For us, the Pharisees are nearly a perfect counter-example; they show us what not to do.  That is, in our own lives we will eventually encounter a Christian teaching that we wish just wasn’t so.  (Perhaps we already have.)  It might rub our politics the wrong way, or it might go against a “truth” that we’ve held as long as we can remember.  It might concern issues of social justice, or perhaps it may touch upon our marriage, or it may call us to a forgiveness we feel justified in withholding.  I don’t know what it will be, but invariably, we will encounter a time when the Church teaches one thing and we’re just not in full agreement.  When this happens we have to remember the Scribes and Pharisees and be nothing like them.  It’s ok to question a teaching we don’t understand, but when we question, we have to authentically seek the truth; we have to be willing to accept, and live by, the authoritative answer.  This will probably require a lot of prayer on our part.

In response to this matter we should pray for the grace to always remember that God is working to sanctify us.  We have to pray for the grace to remember that we can’t remain the same if He’s going to change us.  We have to pray for a docile heart and an openness to His teachings – especially the ones that are hard to accept.

Cultural – Why were the tax collectors hated so much?

When Rome occupied a foreign nation, they didn’t trouble themselves with figuring out how to find the wealth in order to extract taxes.  Instead, in any given province, they auctioned the tax rights to the highest bidder.  Various tax collectors would bid and the one that paid the most money then had the right to collect the taxes.  So, in this way, the tax collectors were very offensive to their countrymen – they knew where the money was; they knew who could pay. While collecting taxes, they also had the strength of Rome behind them.  The tax collector would show up at your door and say “you owe such and such amount.”  If you objected, said you didn’t have that much, or otherwise resisted paying, then the Roman guards (that were standing right behind the tax collector) found a forceful way to change your mind and get what you owed.  The tax collectors were very effective at collecting more money than they had bid.  They got to keep for themselves the difference, and it made them very wealthy.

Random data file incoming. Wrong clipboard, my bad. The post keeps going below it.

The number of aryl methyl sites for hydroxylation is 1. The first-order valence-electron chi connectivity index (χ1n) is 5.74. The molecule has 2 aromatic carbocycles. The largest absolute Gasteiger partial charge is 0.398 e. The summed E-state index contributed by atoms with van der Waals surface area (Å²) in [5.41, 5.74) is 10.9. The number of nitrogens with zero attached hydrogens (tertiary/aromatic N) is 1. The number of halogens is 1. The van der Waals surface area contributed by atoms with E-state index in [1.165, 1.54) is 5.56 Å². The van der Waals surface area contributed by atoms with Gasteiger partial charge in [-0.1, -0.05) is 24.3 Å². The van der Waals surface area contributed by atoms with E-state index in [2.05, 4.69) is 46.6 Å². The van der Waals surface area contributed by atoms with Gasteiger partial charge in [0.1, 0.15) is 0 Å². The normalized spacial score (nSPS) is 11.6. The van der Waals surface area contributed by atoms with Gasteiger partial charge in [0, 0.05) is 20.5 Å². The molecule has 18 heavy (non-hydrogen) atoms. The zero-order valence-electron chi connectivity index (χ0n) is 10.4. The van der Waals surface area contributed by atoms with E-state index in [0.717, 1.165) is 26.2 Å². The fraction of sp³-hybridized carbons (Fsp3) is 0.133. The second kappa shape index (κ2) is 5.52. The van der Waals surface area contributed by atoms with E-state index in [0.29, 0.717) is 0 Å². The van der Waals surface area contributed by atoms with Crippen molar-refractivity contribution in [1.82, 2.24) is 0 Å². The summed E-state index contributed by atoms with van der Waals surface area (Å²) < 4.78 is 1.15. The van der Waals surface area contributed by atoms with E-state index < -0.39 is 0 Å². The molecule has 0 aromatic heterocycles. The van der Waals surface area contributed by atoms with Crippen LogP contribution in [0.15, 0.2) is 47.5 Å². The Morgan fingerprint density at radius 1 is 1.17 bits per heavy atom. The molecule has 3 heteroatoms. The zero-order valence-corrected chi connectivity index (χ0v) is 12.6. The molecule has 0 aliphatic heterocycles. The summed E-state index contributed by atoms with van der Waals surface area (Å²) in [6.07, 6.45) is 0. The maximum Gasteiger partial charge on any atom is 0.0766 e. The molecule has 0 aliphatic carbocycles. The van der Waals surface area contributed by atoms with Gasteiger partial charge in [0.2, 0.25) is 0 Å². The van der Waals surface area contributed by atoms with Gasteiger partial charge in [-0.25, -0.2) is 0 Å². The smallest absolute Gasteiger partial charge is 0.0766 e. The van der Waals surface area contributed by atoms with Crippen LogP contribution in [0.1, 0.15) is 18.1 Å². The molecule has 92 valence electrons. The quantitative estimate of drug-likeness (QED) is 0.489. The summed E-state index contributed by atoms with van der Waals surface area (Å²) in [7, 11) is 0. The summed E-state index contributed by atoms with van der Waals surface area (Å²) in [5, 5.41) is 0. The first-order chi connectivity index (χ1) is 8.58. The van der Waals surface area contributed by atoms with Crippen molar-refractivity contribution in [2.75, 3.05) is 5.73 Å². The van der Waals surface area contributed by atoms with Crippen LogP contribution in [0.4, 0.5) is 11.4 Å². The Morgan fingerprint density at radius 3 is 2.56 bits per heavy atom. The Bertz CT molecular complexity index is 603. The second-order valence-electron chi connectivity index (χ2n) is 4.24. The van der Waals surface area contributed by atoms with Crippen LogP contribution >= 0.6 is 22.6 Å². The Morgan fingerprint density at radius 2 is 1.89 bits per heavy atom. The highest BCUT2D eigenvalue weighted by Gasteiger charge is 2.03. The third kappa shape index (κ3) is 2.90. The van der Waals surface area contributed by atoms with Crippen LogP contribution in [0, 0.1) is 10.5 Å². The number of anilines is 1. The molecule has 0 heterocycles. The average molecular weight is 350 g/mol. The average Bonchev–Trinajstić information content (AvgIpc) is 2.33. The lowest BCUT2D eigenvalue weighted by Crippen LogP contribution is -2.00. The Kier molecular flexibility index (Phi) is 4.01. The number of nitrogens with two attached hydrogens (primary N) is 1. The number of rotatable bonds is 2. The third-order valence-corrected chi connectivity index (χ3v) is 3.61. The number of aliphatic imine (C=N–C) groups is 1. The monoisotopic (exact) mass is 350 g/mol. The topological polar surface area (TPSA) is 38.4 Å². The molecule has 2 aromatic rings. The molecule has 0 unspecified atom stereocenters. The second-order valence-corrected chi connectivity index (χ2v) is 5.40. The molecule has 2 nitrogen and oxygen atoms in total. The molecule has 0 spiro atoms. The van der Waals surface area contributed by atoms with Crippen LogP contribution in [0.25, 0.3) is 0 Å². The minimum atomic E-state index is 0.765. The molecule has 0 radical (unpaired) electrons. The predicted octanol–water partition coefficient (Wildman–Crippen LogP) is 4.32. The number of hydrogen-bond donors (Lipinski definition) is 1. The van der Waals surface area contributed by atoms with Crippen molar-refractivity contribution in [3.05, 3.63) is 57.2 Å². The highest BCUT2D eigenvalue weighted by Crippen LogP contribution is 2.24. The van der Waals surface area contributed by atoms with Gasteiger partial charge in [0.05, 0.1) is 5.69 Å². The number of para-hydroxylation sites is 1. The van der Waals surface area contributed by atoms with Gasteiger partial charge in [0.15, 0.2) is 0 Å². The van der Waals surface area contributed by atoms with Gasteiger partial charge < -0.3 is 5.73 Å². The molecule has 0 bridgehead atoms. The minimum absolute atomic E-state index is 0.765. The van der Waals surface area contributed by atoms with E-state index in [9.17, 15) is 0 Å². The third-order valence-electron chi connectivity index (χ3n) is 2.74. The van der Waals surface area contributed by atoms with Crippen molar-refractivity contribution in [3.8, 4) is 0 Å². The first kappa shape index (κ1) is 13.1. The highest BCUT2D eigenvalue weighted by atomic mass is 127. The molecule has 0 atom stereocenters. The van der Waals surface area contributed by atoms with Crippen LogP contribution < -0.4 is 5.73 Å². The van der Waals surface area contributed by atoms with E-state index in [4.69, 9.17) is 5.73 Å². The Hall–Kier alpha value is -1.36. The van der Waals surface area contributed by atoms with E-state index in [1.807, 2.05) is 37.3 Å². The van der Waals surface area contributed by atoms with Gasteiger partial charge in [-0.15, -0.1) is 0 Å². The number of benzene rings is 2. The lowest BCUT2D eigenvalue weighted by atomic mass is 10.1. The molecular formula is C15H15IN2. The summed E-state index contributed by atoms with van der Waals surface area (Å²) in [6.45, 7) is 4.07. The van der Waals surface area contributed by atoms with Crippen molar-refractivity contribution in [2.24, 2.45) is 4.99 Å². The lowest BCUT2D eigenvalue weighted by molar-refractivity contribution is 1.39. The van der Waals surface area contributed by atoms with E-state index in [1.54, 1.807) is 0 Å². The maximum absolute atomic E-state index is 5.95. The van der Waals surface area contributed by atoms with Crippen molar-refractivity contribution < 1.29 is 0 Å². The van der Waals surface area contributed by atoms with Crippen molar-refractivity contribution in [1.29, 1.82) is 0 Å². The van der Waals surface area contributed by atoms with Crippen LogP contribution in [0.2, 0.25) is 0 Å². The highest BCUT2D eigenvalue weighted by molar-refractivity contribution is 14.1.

Still, there was another way in which the tax collectors were offensive to their countrymen.  That is, they had to work very closely with the Romans.  The point being, they had to work very closely with men who didn’t keep kosher; they didn’t obey the ritual cleanliness laws of the Jews.  This left the tax collector in a perpetual state of being ritually impure.

Scripture texts in this work are taken from the New American Bible, revised edition© 2010, 1991, 1986, 1970 Confraternity of Christian Doctrine, Washington, D.C. and are used by permission of the copyright owner. All Rights Reserved. No part of the New American Bible may be reproduced in any form without permission in writing from the copyright owner.